Experience, Experience, Experience: Internships

Volunteering is an amazing way of getting a taste for the world of museum work and developing your skills and experience. It can also be relatively easy to fit into your life as you can decide how regularly and for how long you want to work for. However, this can mean that the experience you can gain can be very patchy, and you don’t necessarily gain a holistic picture of the sector. As  volunteers, there are also some tasks that you will never be made responsible for (as I found to my intense frustration when on the hunt for documentation experience).

This is where internships are extremely useful. If you have the time (and money) to dedicate entire weeks to working in unpaid positions, or manage to find one that actually pays you,* internships allow you to delve into the world of museum work at a much deeper level.  You get to see how the museum works on a day to day basis, you are trusted with more responsibility,  and you are much more likely to be invited to take part in additional projects. Critically, (although it sounds a little mercenary) they  make your CV look really good, giving the appearance that you have at least some of the experience they are looking for, and showing your commitment to museum work. More than that, it will give you something to talk about during interviews, and give you an insight into issues and objectives of the museum sector in general.

So what kinds of activities and projects would you get to take part in in? Pretty much anything really. The key areas are:

  • Visitor Experience
  • Collections Care and Management
  • Curatorial
  • Exhibitions and Interpretation
  • Learning and Outreach
  • PR and Press
  • Development
  • Etc.

Personally, I have completed two internships in both an outreach team, and a curatorial/exhibitions team, both of which offered a diverse range of opportunities. In the first, I researched local newspaper articles to provide inspiration for a theatrical tour,  helped with educational workshops, wrote a storybook guide to the museum for small children, conducted visitor surveys, and drafted a guide to the museum for visitors with autism. In the second, I assisted the Exhibitions Officer and curators with a range of things, from planning the re-display of parts of the collection, writing text to interpret objects on display and in the museum guide, to helping with the de-installation of a permanent gallery. Importantly, each of these activities made me much more aware of the practical and ethical priorities that those particular museums needed to balance, whether making the museum more accessible to audiences who wouldn’t usually visit, or keeping track of the movements of different objects during a collections move. This insight is incredibly important when searching for or starting a new job, as it shows that you understand the sector, and you will have some idea of what to expect.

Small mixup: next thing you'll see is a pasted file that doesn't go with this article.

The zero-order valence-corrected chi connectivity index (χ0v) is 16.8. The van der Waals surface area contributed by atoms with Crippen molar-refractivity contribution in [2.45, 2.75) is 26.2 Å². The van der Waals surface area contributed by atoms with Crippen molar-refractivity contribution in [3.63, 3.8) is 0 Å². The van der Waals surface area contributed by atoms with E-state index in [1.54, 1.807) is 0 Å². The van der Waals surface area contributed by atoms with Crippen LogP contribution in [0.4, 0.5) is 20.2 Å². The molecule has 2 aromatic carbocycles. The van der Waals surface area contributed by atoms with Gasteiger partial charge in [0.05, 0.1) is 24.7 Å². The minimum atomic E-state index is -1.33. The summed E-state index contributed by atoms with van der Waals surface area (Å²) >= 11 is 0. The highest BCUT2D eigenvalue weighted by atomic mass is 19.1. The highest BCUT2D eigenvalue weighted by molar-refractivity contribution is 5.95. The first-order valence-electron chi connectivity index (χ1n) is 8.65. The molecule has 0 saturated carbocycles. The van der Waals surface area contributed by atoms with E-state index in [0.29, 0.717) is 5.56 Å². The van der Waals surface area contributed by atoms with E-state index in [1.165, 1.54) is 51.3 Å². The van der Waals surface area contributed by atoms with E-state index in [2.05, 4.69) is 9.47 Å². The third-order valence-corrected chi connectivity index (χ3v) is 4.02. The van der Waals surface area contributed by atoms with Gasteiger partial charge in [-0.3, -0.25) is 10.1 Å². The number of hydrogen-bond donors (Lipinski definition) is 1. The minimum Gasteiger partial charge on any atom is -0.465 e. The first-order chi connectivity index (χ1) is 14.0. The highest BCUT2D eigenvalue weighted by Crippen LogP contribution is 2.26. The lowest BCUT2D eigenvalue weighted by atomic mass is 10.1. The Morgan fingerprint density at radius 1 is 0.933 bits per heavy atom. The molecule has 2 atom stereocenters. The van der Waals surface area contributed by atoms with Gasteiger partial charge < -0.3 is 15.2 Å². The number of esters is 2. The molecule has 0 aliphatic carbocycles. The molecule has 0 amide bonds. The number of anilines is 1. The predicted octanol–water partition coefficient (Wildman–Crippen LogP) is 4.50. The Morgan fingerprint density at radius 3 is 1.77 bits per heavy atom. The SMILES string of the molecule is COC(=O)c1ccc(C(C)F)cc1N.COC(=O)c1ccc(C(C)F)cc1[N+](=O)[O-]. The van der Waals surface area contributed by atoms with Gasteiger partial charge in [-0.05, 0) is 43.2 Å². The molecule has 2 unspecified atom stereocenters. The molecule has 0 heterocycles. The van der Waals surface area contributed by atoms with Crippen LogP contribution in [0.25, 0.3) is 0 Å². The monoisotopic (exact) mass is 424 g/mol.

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For some reason this is the only picture I have of the Manx Museum, where I completed my first internship (obviously I was working too hard to take pictures!) This is a beautiful Archibald Knox stained glass that is on display there, capturing the Isle of Man’s coastal heritage.

No Harm in Asking: Taking Advantage of New Opportunities

Well and truly, the experience that you gain from internships depends on the size and type of the museum (the general rule is: the smaller the museum, the broader you job description), the department, the length of the internship, your colleagues, and most of all…you. Opportunities come and go, and you need to make sure you are ready to find them, and be prepared to ask if you are not offered them initially.  For example, the only reason I found my first internship was because I asked about volunteering opportunities during a holiday visit to the museum (the Manx Museum in the Isle of Man), and through a variety of different conversations with the Outreach Officer, we were able to create a six week position. During the second internship, I jumped at the chance to help with the de-install even though it took place after the internship had finished. I think this showed my enthusiasm, which is important in this sector, and, critically, this gave me a ton of extra skills.

However, during what seemed like an endless job hunt, I kicked myself for not asking for more opportunities during both internships, particularly when it came to gaining experience of cataloguing and documentation. No, we can’t do everything in such a small amount of time. No, we shouldn’t overstretch ourselves. And no, we can’t always foresee what we will need in future. But despite this we do need to take full advantage of as many of the opportunities that come our way as possible. Again, we need to think about what it is we see ourselves doing in a couple of years, and to not shy away from asking our colleagues, whether for advice about the direction we are taking, or for extra responsibilities. This way we can decide which opportunities are too good to miss, and which can be put to one side for now!

 

 

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My second internship was with Birmingham Museums Trust. This was a great experience which I found through my MA in Museum Studies, which incorporates work placements as one of the core modules.

* Unpaid (or low paid) museum work is a big issue in the sector, making it difficult for people with less money to get the same experience as those with a lot of it. But never fear! There are paid internships and other schemes that keep you going while you get the practical skills needed in the sector (more on this later)!

* Featured Image: My handiwork during the de-install of a permanent gallery – this is one way of transporting what felt like a gazillion spears without skewering one of your colleagues.

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